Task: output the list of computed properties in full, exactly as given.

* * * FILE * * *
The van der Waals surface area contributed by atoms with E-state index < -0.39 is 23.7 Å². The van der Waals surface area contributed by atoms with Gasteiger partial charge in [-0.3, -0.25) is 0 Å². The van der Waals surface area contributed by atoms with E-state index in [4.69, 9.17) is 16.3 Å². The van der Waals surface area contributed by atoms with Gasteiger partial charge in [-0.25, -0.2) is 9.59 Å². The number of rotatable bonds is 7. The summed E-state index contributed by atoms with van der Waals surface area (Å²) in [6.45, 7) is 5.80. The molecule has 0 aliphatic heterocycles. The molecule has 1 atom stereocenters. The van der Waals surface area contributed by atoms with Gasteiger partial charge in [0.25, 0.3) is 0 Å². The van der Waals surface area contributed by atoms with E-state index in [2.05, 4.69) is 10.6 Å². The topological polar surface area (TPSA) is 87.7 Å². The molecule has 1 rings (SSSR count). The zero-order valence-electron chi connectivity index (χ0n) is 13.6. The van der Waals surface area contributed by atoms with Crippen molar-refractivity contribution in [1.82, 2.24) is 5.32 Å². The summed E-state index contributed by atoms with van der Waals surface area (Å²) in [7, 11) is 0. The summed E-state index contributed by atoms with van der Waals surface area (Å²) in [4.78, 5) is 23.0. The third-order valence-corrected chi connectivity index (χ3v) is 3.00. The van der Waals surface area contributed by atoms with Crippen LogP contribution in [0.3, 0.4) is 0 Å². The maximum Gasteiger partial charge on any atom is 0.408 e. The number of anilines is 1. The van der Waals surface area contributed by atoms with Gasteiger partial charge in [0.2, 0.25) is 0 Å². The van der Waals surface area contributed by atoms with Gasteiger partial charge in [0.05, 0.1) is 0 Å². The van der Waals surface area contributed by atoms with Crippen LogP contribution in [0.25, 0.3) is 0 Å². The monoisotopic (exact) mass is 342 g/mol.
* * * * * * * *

The van der Waals surface area contributed by atoms with E-state index < -0.39 is 23.7 Å². The van der Waals surface area contributed by atoms with Gasteiger partial charge in [-0.3, -0.25) is 0 Å². The van der Waals surface area contributed by atoms with E-state index in [4.69, 9.17) is 16.3 Å². The van der Waals surface area contributed by atoms with Gasteiger partial charge in [-0.25, -0.2) is 9.59 Å². The number of rotatable bonds is 7. The summed E-state index contributed by atoms with van der Waals surface area (Å²) in [6.45, 7) is 5.80. The molecule has 0 aliphatic heterocycles. The molecule has 1 atom stereocenters. The van der Waals surface area contributed by atoms with Gasteiger partial charge in [0.25, 0.3) is 0 Å². The van der Waals surface area contributed by atoms with E-state index in [2.05, 4.69) is 10.6 Å². The topological polar surface area (TPSA) is 87.7 Å². The molecule has 1 rings (SSSR count). The zero-order valence-electron chi connectivity index (χ0n) is 13.6. The van der Waals surface area contributed by atoms with Crippen molar-refractivity contribution in [1.82, 2.24) is 5.32 Å². The summed E-state index contributed by atoms with van der Waals surface area (Å²) in [7, 11) is 0. The summed E-state index contributed by atoms with van der Waals surface area (Å²) in [4.78, 5) is 23.0. The third-order valence-corrected chi connectivity index (χ3v) is 3.00. The van der Waals surface area contributed by atoms with Crippen LogP contribution in [0.3, 0.4) is 0 Å². The maximum Gasteiger partial charge on any atom is 0.408 e. The number of anilines is 1. The van der Waals surface area contributed by atoms with Gasteiger partial charge in [0.2, 0.25) is 0 Å². The van der Waals surface area contributed by atoms with Gasteiger partial charge in [0.05, 0.1) is 0 Å². The van der Waals surface area contributed by atoms with Crippen LogP contribution in [0.25, 0.3) is 0 Å². The monoisotopic (exact) mass is 342 g/mol.